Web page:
A New Series: One Minute Reviews of
Books by Vermont Authors

 

Laura's column "One Minute Reviews" has appeared bi-weekly in Wilmington, Vermont's Deerfield Valley News since 2015. In April 2018, she found that no Vermont periodical consistently reviews all commercially published fiction and non-fiction by Vermont authors, so she started a series to fill that void. Published reviews from that series and some earlier reviews of local authors are listed with links to a scan of the printed copy. Reviews still in queue are listed without links until they appear in print.

The books reviewed in this series are available through Wilmington's Pettee Memorial Library, the Whitingham Free Public Library, and locally owned Bartleby's Books in Wilmington.




A Hiker’s Memories

Celia Ryker, Walking Home: Trail Stories. Rootstock Publishing, 2021

When Celia Ryker turned fifty-nine, she made a list of things she had hoped to accomplish but hadn’t (yet). Foremost among these was hiking Vermont’s Long Trail, which stretches 279 miles from the Vermont-Massachusetts border to Canada along the backbone of the Green Mountains. She resolved to do it, and she trained for the adventure in a series of shorter hikes in Michigan, where she and her husband Don lived during the winter. The following summer, she and her friend Sandy Evans set out on their trek, when Ryker was nearly sixty. Evans, at that time thirty-nine, had a work schedule didn’t allow them to through-hike the trail, a trip which, if they were in good shape and determined, would have taken the better part of a month. Instead, they planned to hike it in consecutive sections of a week apiece. At that rate, they felt they could hike the entire trail in two to three summers. For reasons that Walking Home gradually makes clear, the hike took them eight years.

Experienced hikers—like those who have hiked the entire Appalachian Trail from Georgia to Maine in six to seven months—will read of Ryker and Evans’s optimistic time frame with knowing smiles. But day hikers, weekend hikers, and even armchair hikers who just dream of connecting with nature in the woods, will find Ryker’s book inspirational. To begin with, as Ryker and Evans learn from experienced hikers they met early in their trips, the Long Trail is one of the toughest hiking trails in North America; it’s more difficult, some hikers tell them, than the Appalachian Trail (which joins the Long Trail from the Massachusetts border to Route 4 before heading off to Maine), the Pacific Crest Trail, the North Country Trails, and the Great Divide Trail. Ryker thus finds that her love of Vermont has led her to pose herself a tremendous challenge. Furthermore, as she tells us by-the-way as issues crop up during the hike’s difficulties, she isn’t starting from (pardon the expression) a level playing field. As a stable owner, riding teacher, and active hunter-jumper horseback competitor forced to retire “due to injury,” Ryker sports a right leg with six fractures, held together by a seven-inch metal rod and eleven screws. Due probably to a series of head injuries, she also has occasional episodes of vertigo that make it difficult for her to cross streams and muddy areas on stepping stones. And her balance issues are such that she has tremors when she looks up. Ryker shrugs off these difficulties, often with a laugh. Like all hikers, she has a trail name—and hers is Bent Bike, since any bicycle she rides feels as if its front and rear wheels are out of alignment.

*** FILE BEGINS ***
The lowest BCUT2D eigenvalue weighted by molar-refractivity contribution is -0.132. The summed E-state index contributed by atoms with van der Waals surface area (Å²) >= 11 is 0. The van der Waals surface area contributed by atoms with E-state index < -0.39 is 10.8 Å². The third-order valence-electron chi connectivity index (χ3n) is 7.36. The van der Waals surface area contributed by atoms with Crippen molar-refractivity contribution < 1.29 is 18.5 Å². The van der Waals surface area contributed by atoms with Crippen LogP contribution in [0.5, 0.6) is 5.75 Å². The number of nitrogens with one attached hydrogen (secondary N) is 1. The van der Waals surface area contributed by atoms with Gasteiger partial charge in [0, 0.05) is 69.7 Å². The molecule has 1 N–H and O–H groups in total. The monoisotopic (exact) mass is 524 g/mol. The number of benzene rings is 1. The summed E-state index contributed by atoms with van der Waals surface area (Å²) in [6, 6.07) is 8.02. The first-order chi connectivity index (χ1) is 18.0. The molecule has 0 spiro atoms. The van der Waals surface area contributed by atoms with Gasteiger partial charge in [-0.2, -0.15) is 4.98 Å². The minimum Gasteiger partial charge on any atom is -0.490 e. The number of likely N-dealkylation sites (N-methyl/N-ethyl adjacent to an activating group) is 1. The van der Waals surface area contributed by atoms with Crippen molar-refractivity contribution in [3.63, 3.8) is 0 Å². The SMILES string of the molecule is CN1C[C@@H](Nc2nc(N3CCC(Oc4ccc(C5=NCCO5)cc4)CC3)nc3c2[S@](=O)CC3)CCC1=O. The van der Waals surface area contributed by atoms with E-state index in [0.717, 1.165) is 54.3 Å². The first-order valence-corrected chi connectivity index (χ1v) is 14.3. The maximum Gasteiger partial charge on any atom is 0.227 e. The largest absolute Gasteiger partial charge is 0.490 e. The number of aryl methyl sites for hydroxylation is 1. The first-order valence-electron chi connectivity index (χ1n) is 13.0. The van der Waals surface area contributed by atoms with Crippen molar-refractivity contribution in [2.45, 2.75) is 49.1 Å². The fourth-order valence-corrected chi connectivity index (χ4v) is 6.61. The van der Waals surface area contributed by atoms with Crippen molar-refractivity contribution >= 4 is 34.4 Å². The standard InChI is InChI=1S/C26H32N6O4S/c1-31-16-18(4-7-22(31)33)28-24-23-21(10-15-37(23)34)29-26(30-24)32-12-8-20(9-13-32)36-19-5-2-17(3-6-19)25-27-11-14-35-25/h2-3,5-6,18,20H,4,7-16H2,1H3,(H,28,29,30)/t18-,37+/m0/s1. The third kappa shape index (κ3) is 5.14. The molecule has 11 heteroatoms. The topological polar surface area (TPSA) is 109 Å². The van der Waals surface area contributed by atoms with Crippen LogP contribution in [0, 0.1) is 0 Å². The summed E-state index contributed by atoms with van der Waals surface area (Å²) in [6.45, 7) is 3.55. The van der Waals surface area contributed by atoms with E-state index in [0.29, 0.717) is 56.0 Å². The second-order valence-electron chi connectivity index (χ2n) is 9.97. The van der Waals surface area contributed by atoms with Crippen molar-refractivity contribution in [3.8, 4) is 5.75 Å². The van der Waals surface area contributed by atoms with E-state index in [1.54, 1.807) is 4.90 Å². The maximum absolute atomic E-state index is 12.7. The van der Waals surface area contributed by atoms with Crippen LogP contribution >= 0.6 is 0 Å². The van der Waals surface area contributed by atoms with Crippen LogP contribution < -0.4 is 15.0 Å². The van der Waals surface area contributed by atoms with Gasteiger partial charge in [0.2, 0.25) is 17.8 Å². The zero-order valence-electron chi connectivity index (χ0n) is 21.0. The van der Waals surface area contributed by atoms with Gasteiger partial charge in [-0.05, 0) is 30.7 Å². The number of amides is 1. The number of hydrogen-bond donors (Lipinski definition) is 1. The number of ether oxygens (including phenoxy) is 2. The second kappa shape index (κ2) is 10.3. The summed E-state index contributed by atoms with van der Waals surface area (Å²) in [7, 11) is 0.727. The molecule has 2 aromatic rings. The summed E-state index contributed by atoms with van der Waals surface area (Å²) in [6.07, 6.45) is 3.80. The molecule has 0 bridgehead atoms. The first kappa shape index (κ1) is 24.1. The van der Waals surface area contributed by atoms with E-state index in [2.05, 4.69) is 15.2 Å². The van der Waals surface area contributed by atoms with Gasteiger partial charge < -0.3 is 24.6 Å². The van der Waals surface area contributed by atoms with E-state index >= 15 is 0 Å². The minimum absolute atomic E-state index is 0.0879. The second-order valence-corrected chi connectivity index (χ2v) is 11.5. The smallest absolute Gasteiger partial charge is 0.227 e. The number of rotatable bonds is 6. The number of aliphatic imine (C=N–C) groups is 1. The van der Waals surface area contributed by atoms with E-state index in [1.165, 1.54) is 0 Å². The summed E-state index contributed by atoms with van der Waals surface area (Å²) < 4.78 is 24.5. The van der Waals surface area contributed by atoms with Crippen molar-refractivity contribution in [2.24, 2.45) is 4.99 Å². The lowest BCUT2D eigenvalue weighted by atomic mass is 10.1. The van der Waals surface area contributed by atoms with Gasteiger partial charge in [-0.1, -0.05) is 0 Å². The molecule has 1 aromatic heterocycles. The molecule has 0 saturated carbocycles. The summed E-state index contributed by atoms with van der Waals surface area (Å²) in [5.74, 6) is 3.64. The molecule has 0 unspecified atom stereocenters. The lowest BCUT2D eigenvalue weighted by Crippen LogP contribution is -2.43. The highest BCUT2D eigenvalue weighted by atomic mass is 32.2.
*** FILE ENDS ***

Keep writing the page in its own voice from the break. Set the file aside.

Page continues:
Ryker’s book chronicles her weeks of hiking in moods that vary from cautionary tales (always wrap your dry clothes in waterproof bags; always carry the instructions for adding iodine to your water supply with the tablets), through trailspeak (NOBO=northbound, SOBO=southbound, GORP=good old raisins and peanuts), to wonderful descriptions of listening to two barred owls sing to each other one night, seeing a bull moose run by, or looking out upon Vermont from mountain tops. Interlaced with her main trail story, particularly in its early sections, are memories of her childhood wanderings in the woods, her early morning trips with her intimidating grandmother, and a scary sledding experience with a long-forgotten friend. Later, as the memories grow fewer, they become attached to her aging border collie, Ringer, whose lovely memorial picture appears at the end of the book. Walking Home: Trail Stories reminds us that our presents are interlocked with our pasts, and that it is important to do things that will linger in our memories for the rest of our lives.